“I am shocked that anyone would be opposed to cleaner air, less congestion on our roads and economic development and job creation,” Winter Bros. Vice President Will Flower said. “That said, the rail improvements are needed to decrease truck traffic which will reduce air emissions and improve air quality.”

Flower said using garbage trucks for long hauls would also reduce congestion and decrease wear on roads and other infrastructure.

He points to a 2022 December report from New York State’s Climate Action Council that supports improving the statewide freight system with federal partners. “These improvements will provide New Yorkers with additional low-carbon options for longer-distance travel and improve the environmental sustainability of the goods movement system,” according to the report.

The symposium at Stony Brook University on Wednesday turned heated when Grier-Key and members of the Brookhaven Landfill Action and Remediation Group (BLARG) confronted Flowers, Romaine and the room full of nearly all white industry leaders about the ramifications of more waste infrastructure situated in communities of color.

“There are places where this waste crisis is impacting life and death,” said Monique Fitzgerald of BLARG. “And I feel like this is where that conversation needs to be taking place, and that those questions need to be uplifted.”

“We're being overburdened by these facilities and we don't even have a seat here at this table,” she added.

Adrienne Espositio, executive director of the Citizens Campaign for the Environment, also questioned how many waste transfer stations are needed as Long Island moves toward additional zero waste strategies.

The Yaphank waste transfer station would accept another 6,000 tons per day from more than 350 trucks, six days a week — leaving more capacity for more municipal waste than is generated on Long Island, which is around 14 million tons per year. Grier-Key echoed that she was concerned “Winter Bros. plans to make Brookhaven the home of New York City garbage.”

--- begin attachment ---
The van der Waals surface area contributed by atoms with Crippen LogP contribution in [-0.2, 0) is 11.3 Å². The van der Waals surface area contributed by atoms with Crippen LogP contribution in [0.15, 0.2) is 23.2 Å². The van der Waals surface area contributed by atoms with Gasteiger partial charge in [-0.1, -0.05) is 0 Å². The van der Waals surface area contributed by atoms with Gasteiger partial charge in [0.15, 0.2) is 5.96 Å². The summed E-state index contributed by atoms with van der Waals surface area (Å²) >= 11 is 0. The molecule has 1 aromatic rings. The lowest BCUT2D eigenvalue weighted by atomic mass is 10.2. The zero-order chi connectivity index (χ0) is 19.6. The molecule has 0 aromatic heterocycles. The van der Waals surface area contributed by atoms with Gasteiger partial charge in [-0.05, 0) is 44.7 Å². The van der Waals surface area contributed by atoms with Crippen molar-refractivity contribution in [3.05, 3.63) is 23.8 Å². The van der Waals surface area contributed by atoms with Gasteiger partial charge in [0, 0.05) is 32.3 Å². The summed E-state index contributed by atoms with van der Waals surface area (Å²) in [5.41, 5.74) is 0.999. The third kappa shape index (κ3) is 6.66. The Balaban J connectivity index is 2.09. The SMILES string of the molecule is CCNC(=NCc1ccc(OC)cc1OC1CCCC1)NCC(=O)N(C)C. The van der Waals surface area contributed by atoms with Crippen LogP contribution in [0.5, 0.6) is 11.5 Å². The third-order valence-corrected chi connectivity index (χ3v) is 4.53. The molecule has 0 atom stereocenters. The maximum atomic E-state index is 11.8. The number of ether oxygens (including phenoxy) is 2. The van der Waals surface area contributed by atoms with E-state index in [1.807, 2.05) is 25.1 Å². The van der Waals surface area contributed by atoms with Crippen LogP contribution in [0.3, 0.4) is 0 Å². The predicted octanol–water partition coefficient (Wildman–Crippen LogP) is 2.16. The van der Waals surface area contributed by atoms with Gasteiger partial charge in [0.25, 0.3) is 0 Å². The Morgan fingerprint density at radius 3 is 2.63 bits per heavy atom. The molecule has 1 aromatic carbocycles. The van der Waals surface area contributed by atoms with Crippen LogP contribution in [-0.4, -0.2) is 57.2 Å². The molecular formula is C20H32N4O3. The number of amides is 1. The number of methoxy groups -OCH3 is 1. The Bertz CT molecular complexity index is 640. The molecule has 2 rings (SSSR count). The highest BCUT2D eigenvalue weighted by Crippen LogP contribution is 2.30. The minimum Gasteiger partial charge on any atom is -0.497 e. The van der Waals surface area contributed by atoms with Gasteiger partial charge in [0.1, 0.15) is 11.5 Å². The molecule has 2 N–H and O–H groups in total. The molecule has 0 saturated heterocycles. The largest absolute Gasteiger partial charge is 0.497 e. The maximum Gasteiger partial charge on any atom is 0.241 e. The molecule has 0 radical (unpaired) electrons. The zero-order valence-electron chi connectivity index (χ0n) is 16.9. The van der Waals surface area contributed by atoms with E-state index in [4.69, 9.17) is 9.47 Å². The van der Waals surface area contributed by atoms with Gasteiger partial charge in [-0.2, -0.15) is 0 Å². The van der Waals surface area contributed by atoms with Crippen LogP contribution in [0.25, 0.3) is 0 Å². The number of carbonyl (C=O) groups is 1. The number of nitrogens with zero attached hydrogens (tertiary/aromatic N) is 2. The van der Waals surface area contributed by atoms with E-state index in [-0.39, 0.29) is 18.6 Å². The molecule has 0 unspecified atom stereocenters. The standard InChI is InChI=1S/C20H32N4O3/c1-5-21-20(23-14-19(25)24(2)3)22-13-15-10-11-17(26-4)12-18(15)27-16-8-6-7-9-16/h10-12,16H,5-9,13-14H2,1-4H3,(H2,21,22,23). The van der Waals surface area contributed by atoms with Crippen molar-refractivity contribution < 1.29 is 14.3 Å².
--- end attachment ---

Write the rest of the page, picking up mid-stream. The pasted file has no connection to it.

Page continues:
John Cameron, chairman of the Long Island Regional Planning Council, defended Romaine and other town supervisors for working with the private sector to envision a regional waste management plan beyond their responsibilities under state statute. A 1988 law requires towns on Long Island to figure out their own waste management plans.

“We're talking about a major challenge here for Long Island,” Cameron said. “We're trying to talk about overall how we address this. I don't think it's productive to start focusing on any one specific project at all.”

New York environmental officials also released a draft solid waste management plan, which includes reducing waste through an Extended Producer Responsibility law, by restoring scrap materials to productive use and diverting waste from landfills to avoid harmful greenhouse gas emissions.

The plan also includes language from the 2022 Climate Action Council report that states that greenhouse gas emissions from the waste sector represent about 12% of statewide emissions, including landfills and the exporting of waste to landfills in other states.

A native Long Islander, J.D. is WSHU's managing editor. He also hosts the climate podcast Higher Ground. J.D. reports for public radio stations across the Northeast, is a journalism educator and proud SPJ member.